TO: What do you think it is about the Wienermobile that continues to capture everyone’s imagination?
Zach: For people who grew up with the Wienermobile, it has that nostalgia effect. And as more time passes, the more positive things grow in your mind; seeing it is like having a flashback. How can you not smile and just gaze at a hot-dog-shaped vehicle driving across the highway? As we say, it hauls buns. Seeing such a unique vehicle, and seeing the fun that we’re having driving it, and the interactions that we get to have with people, it’s just a naturally uplifting thing, especially during a tough year for everybody. Everyone is kind of closed in; this is an opportunity for them to get out, experience something fun, and make them smile and make them happy.
Maggie: We love to say the Wienermobile is for kids ages 8 to 88. It brings out the kid in everyone, a sense of joy. When we were in Bloomington, we met a man whose dad worked for Oscar Mayer for 43 years, and he showed us pictures of him as a little boy in the Wienermobile. You could just see that when he saw the Wienermobile again—it was his first time seeing it in years, since he was a kid—it really brought him back to that happy time in his life. It’s special to be a part of those moments that mean so much to people.
TO: I definitely remember seeing the Wienermobile outside my local grocery store when I was a kid. That weenie whistle stayed in my keepsake box forever after that.
Zach: You’ll have to come see us again!
Maggie: Aw, you need another Wienerwhistle to add to your collection.
Zach: What did yours look like? Does it just look like a hot dog, or the actual Wienermobile? The hot dog model is the oldest one.
Maggie: Now they look like the modern Wienermobile. Pretty cool.
TO: Do you both actually drive the vehicle yourselves?
Maggie: During Hot Dog High we go through training to learn how to drive a 27-foot-long hot dog. We train, we do obstacle courses, and then we hit the hot dog highways. Now we both take turns driving it wherever we go.
TO: Was that intimidating to learn?
Zach: All I’d driven in my life was a sedan.
Maggie: It was an adjustment going from a smaller car to a giant hot dog. But they’ve gotten it down so well in how they train us, so they really ease you into it and make you feel comfortable. Now, it feels really natural. Sometimes I’m driving along, and I forget that I’m in a giant hot dog, you know? They make that transition easy. It’s a lot of fun to drive.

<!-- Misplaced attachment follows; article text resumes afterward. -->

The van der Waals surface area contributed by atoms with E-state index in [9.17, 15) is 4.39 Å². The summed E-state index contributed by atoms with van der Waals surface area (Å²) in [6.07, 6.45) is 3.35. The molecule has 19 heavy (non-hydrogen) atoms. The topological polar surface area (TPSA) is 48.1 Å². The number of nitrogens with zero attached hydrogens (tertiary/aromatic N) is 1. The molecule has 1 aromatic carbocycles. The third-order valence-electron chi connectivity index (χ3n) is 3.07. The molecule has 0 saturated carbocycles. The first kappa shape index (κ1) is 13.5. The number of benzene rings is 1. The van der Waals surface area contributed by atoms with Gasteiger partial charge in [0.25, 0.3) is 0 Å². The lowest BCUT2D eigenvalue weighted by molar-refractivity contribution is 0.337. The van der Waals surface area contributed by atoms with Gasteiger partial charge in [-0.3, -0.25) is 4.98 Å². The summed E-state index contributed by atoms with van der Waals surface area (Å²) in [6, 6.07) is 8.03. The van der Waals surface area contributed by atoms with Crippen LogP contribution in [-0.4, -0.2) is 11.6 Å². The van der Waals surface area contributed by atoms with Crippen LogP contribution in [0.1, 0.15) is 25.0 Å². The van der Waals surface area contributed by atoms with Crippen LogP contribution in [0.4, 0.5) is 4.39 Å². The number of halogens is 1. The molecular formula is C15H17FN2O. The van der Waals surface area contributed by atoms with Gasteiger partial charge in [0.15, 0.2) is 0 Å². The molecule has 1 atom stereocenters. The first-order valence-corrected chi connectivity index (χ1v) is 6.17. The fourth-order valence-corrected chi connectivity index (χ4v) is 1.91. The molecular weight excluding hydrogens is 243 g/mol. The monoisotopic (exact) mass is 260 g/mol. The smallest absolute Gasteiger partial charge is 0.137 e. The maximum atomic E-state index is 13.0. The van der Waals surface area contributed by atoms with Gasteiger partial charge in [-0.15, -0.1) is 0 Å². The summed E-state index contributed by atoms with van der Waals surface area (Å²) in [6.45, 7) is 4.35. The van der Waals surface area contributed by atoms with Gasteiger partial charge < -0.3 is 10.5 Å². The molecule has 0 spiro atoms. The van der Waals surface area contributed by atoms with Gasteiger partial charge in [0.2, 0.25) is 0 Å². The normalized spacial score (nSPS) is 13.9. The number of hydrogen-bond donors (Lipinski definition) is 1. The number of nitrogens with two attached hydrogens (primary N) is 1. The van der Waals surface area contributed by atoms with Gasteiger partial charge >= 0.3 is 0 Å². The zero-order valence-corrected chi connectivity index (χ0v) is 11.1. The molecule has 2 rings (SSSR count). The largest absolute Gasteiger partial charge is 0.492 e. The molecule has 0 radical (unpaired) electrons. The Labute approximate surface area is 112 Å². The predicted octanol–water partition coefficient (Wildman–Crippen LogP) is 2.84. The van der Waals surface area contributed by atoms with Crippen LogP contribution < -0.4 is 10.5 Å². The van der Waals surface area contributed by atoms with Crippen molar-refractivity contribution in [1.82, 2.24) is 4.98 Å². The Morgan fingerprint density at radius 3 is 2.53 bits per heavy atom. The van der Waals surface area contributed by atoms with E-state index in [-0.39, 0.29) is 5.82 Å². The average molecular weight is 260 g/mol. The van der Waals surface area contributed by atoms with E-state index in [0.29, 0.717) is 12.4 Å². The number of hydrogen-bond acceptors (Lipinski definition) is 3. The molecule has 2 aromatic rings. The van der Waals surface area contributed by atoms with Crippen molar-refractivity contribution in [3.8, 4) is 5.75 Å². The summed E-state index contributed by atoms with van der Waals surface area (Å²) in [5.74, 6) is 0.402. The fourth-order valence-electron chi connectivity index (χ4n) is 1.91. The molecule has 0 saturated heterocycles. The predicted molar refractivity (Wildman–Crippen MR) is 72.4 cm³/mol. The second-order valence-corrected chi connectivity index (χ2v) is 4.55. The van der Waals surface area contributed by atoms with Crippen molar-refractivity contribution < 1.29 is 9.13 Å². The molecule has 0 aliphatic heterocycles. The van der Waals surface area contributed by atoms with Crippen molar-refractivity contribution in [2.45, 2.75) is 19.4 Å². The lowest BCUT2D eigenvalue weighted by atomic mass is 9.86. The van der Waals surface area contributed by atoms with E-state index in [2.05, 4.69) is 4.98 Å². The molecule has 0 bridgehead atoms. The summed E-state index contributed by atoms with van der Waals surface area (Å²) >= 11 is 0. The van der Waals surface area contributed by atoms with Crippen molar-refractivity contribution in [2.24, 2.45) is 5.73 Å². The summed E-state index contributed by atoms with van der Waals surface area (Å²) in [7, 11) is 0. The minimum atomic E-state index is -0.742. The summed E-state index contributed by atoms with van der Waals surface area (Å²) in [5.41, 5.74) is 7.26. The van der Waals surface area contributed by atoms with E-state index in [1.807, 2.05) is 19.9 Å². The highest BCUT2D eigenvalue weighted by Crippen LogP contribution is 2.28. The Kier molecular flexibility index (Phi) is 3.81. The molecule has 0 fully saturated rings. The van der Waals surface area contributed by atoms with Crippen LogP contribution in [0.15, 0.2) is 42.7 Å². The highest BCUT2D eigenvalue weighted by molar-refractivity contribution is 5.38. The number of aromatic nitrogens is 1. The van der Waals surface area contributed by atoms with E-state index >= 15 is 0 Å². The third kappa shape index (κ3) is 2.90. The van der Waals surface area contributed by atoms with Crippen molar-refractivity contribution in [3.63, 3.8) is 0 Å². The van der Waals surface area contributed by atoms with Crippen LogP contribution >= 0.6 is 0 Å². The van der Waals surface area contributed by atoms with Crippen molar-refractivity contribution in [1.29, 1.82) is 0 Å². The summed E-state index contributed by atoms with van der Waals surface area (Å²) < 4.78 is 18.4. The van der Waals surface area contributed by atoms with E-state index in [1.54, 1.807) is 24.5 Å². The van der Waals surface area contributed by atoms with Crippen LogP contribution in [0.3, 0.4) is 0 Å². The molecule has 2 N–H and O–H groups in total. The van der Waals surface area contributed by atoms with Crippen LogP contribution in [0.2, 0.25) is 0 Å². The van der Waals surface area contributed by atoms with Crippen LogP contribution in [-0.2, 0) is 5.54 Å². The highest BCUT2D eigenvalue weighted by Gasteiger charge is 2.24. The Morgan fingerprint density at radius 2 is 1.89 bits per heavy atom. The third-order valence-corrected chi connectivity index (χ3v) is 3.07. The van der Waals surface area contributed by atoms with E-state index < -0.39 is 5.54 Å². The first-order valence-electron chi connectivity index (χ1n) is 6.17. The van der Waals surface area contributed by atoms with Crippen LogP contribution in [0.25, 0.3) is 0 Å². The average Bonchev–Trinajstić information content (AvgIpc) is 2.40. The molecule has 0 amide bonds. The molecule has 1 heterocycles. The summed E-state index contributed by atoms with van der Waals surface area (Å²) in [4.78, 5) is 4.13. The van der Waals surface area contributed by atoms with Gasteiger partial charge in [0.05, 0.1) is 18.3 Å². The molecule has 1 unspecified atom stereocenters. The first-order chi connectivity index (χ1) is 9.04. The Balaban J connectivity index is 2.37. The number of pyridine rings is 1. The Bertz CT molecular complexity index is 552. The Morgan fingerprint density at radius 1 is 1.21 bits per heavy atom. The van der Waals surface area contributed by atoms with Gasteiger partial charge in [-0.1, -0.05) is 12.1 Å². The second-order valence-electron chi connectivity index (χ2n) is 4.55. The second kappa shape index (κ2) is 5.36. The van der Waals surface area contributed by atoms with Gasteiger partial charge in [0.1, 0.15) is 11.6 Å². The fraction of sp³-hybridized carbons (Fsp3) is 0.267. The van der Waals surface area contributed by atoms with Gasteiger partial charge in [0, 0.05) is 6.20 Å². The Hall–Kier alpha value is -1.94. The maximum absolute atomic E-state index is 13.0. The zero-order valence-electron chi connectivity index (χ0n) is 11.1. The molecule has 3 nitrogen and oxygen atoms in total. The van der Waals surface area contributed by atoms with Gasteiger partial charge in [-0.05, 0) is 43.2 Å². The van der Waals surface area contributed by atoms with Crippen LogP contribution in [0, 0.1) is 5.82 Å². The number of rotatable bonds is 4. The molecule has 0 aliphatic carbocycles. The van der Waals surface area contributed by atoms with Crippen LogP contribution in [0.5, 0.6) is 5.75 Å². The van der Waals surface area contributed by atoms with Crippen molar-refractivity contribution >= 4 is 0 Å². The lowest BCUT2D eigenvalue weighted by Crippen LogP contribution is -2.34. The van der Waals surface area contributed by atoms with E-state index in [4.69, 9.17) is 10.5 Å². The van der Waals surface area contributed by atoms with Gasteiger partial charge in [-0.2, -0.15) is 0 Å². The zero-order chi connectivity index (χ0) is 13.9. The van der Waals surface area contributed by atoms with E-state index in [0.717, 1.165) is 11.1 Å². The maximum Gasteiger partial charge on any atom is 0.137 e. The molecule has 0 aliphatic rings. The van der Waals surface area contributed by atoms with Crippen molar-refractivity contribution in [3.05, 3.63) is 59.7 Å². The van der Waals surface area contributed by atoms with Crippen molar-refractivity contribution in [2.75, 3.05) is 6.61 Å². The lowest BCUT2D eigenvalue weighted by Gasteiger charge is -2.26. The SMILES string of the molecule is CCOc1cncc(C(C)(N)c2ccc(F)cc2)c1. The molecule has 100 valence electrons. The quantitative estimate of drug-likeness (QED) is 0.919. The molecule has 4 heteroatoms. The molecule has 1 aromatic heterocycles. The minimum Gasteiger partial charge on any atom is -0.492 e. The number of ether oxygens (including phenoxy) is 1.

TO: And do you just.... Fuel it up at a regular gas station, then?
Zach: Yep, we fuel up at gas stations with high-octane mustard.
Maggie: [laughs] We stop at regular gas stations, which is one of my favorite parts of the job; no one’s expecting to see the Wienermobile when they’re just filling up their car. The reactions that we get when we drive up—even the people working at the gas station will take their breaks and come out of the store just to get pictures with it, little kids get out of cars, it turns into a mini event, honestly. Stops to get gas usually turn into 30-minute stops for us, but it’s a lot of fun because of the surprise factor.
TO: It sounds like a whole added layer of promotion.
Zach: That’s right. This is our only vehicle, so everywhere we’re going, no matter if we’re technically working or not working, we’re always continuing our initiative to deliver “miles of smiles across the country.” We’re always representing the brand in a positive way, and that’s even when we’re just going to the grocery store, or the gym, or just being a normal person.
TO: You two are surrounded by hot dogs (and literally surrounded by a giant hot dog) every day. Do you have strong opinions about the best hot dog toppings?
Zach: Well, I don’t know about toppings, but I know you can do no wrong if you start with an Oscar Mayer hot dog, that’s for sure. [laughs]
Maggie: Earlier this year, we had a challenge amongst the Hotdoggers to see who could put the craziest toppings on our hot dog. I did cole slaw and potato salad, two of my favorite sides to a hot dog. It was really good! Right now, I think that is my favorite.
Zach: Coming into the year, my favorite was chili, cheese, and onion. But we did that challenge with all the Hotdoggers, “Frankly Friends,” and I did mac and cheese with ranch and bacon. I have to say, I definitely recommend it.